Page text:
Related Experience A considerable amount of work-related skill, knowledge, or experience is needed for these occupations. For example, an accountant must complete four years of college and work for several years in accounting to be considered qualified.
Job Training Employees in these occupations usually need several years of work-related experience, on-the-job training, and/or vocational training.
Job Zone Examples Many of these occupations involve coordinating, supervising, managing, or training others. Examples include accountants, sales managers, database administrators, teachers, chemists, environmental engineers, criminal investigators, and special agents.
SVP Range (7.0 to < 8.0)

back to top

Education


Percentage of Respondents
Education Level Required
44   Bachelor's degree
20   Master's degree
13   Associate's degree

This occupation may require a background in the following science, technology, engineering, and mathematics (STEM) educational disciplines:

Environmental Science — Environmental Science; Environmental Studies; Physical Science Technologies/Technicians, Other

back to top

Credentials

Find Training Find Certifications Find Licenses Find Apprenticeships

back to top

Interests

Interest code: IRC

Investigative — Investigative occupations frequently involve working with ideas, and require an extensive amount of thinking. These occupations can involve searching for facts and figuring out problems mentally.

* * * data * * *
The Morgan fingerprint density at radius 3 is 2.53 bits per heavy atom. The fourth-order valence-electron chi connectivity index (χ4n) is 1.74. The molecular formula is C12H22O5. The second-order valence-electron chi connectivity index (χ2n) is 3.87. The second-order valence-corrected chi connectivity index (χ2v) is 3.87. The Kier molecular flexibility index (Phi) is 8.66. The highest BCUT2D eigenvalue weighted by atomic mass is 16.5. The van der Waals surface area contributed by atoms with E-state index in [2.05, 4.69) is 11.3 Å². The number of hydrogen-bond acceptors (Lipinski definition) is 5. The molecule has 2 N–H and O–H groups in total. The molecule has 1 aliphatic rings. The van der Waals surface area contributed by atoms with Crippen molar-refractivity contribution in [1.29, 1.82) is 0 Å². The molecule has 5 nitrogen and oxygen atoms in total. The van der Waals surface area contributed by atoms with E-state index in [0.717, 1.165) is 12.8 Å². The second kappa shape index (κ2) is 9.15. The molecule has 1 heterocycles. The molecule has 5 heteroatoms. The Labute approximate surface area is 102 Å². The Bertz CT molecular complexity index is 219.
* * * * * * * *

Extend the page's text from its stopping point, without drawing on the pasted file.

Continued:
Realistic — Realistic occupations frequently involve work activities that include practical, hands-on problems and solutions. They often deal with plants, animals, and real-world materials like wood, tools, and machinery. Many of the occupations require working outside, and do not involve a lot of paperwork or working closely with others.
Conventional — Conventional occupations frequently involve following set procedures and routines. These occupations can include working with data and details more than with ideas. Usually there is a clear line of authority to follow.

back to top

Work Styles

Integrity — Job requires being honest and ethical.
Analytical Thinking — Job requires analyzing information and using logic to address work-related issues and problems.
Attention to Detail — Job requires being careful about detail and thorough in completing work tasks.
Dependability — Job requires being reliable, responsible, and dependable, and fulfilling obligations.
Cooperation — Job requires being pleasant with others on the job and displaying a good-natured, cooperative attitude.
Initiative — Job requires a willingness to take on responsibilities and challenges.
Achievement/Effort — Job requires establishing and maintaining personally challenging achievement goals and exerting effort toward mastering tasks.